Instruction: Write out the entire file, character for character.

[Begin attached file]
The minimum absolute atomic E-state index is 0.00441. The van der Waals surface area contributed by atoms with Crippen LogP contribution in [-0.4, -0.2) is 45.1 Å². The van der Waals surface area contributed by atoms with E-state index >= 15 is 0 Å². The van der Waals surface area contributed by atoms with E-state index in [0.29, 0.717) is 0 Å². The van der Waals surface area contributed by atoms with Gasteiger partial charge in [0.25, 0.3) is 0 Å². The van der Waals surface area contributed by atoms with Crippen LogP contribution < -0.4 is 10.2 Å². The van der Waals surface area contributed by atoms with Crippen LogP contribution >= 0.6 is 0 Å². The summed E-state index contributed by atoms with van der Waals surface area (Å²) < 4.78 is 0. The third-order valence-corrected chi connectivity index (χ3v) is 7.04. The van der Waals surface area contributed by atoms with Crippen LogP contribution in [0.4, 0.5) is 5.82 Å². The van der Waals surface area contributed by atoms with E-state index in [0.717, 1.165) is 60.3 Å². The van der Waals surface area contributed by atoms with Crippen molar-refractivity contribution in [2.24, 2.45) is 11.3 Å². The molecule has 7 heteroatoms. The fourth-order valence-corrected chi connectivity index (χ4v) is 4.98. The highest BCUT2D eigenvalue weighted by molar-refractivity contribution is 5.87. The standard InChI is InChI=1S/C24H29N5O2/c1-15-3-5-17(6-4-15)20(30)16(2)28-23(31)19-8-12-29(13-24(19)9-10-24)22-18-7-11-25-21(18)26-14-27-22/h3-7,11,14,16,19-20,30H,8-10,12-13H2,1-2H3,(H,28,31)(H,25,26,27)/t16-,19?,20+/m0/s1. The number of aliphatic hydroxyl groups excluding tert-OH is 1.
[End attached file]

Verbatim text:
The minimum absolute atomic E-state index is 0.00441. The van der Waals surface area contributed by atoms with Crippen LogP contribution in [-0.4, -0.2) is 45.1 Å². The van der Waals surface area contributed by atoms with E-state index >= 15 is 0 Å². The van der Waals surface area contributed by atoms with E-state index in [0.29, 0.717) is 0 Å². The van der Waals surface area contributed by atoms with Gasteiger partial charge in [0.25, 0.3) is 0 Å². The van der Waals surface area contributed by atoms with Crippen LogP contribution < -0.4 is 10.2 Å². The van der Waals surface area contributed by atoms with Crippen LogP contribution >= 0.6 is 0 Å². The summed E-state index contributed by atoms with van der Waals surface area (Å²) < 4.78 is 0. The third-order valence-corrected chi connectivity index (χ3v) is 7.04. The van der Waals surface area contributed by atoms with Crippen LogP contribution in [0.4, 0.5) is 5.82 Å². The van der Waals surface area contributed by atoms with E-state index in [0.717, 1.165) is 60.3 Å². The van der Waals surface area contributed by atoms with Crippen molar-refractivity contribution in [2.24, 2.45) is 11.3 Å². The molecule has 7 heteroatoms. The fourth-order valence-corrected chi connectivity index (χ4v) is 4.98. The highest BCUT2D eigenvalue weighted by molar-refractivity contribution is 5.87. The standard InChI is InChI=1S/C24H29N5O2/c1-15-3-5-17(6-4-15)20(30)16(2)28-23(31)19-8-12-29(13-24(19)9-10-24)22-18-7-11-25-21(18)26-14-27-22/h3-7,11,14,16,19-20,30H,8-10,12-13H2,1-2H3,(H,28,31)(H,25,26,27)/t16-,19?,20+/m0/s1. The number of aliphatic hydroxyl groups excluding tert-OH is 1.